Court tosses out GM ignition switch shareholder lawsuit
Washington — A Delaware judge on Monday tossed a lawsuit filed by shareholders of General Motors Co. against the company’s board of directors. It’s a win for the Detroit automaker that has been fighting a flurry of lawsuits over defective ignition switches.
The dismissal by Judge Sam Glasscock in the state where GM is incorporated may make it likely that three separate ignition suits filed in federal and state courts in Michigan may now also be tossed out connected to GM’s delayed recall of 2.6 million vehicles linked to at least 119 deaths.
The shareholders “have failed to raise a reasonable doubt that GM’s directors acted in good faith or otherwise face a substantial likelihood of personal liability in connection with the faulty ignition switches,” Glasscock wrote in a 46-page opinion.
The shareholders argued GM’s board should have done more to assess and address risks to the company from defective vehicles. GM faces dozens of suits related to ignition switch crashes.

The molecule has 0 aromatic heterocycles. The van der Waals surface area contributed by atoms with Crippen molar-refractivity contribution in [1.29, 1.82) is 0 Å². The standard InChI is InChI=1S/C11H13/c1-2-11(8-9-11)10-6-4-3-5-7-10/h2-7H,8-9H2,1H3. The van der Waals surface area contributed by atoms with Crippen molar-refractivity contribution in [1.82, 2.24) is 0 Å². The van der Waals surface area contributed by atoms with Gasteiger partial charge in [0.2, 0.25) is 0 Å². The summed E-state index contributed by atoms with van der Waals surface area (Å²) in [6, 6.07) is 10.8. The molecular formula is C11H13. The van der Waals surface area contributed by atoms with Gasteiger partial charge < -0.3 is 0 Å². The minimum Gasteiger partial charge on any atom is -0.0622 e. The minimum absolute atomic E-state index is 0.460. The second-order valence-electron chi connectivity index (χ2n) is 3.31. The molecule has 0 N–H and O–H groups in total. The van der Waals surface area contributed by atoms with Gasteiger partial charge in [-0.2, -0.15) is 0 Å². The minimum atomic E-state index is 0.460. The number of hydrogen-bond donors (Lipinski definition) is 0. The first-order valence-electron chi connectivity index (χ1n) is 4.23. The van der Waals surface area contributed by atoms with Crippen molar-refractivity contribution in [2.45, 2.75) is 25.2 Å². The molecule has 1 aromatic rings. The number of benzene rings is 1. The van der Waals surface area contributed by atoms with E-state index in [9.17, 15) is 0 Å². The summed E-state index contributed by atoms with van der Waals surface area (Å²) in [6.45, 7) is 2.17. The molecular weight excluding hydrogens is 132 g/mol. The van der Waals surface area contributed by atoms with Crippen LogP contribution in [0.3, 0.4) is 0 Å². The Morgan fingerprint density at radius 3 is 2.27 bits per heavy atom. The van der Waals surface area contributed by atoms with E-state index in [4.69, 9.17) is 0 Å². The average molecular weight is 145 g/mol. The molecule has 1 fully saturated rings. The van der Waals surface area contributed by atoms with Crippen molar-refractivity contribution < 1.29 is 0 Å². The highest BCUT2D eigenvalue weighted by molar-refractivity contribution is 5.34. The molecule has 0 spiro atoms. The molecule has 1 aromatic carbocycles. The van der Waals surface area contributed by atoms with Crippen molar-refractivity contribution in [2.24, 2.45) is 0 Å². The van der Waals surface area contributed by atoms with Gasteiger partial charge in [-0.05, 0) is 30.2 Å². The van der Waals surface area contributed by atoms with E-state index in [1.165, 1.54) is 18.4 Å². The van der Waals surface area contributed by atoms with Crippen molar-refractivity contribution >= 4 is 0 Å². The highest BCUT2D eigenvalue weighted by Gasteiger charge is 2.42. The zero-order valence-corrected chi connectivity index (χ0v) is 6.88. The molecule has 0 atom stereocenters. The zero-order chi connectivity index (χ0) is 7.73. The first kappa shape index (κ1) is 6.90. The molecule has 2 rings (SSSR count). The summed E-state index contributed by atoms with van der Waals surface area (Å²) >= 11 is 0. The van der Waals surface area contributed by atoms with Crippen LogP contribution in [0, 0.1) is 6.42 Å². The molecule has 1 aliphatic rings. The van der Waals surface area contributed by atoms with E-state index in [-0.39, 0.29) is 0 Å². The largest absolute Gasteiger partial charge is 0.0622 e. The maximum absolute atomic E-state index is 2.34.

GM praised the decision. “The Delaware Court properly dismissed the complaint because GM’s board of directors did its job in exercising oversight over the company. The other shareholder derivative actions pending against the bard make the same allegations, so we hope the courts will dismiss those as well,” GM spokesman Jim Cain said.
After GM management learned of the deadly defect, the board and CEO Mary Barra commissioned an internal review by an outside lawfirm. GM fired 15 and disciplined five in the wake of the report that Barra said last year showed the delayed fix was the result of a pattern of “incompetence and neglect.”
The U.S. Attorney’s Office in Manhattan is being aided by a federal grand jury, the FBI, 50 state attorneys general, the Securities and Exchange Commission and Transport Canada in an investigation of GM’s delayed recall.
The U.S. Justice Department is nearing a decision on whether to charge GM criminally in connection with the delay — and could seek to require a guilty plea or offer a “deferred prosecution” agreement — along with a fine expected to top $1.2 billion.
GM paid a record-setting $35 million fine last year to the National Highway Traffic Safety Administration in the delayed recall and set aside $550 million to pay claims. To date, GM’s compensation fund has approved more than 360 claims for deaths and injuries.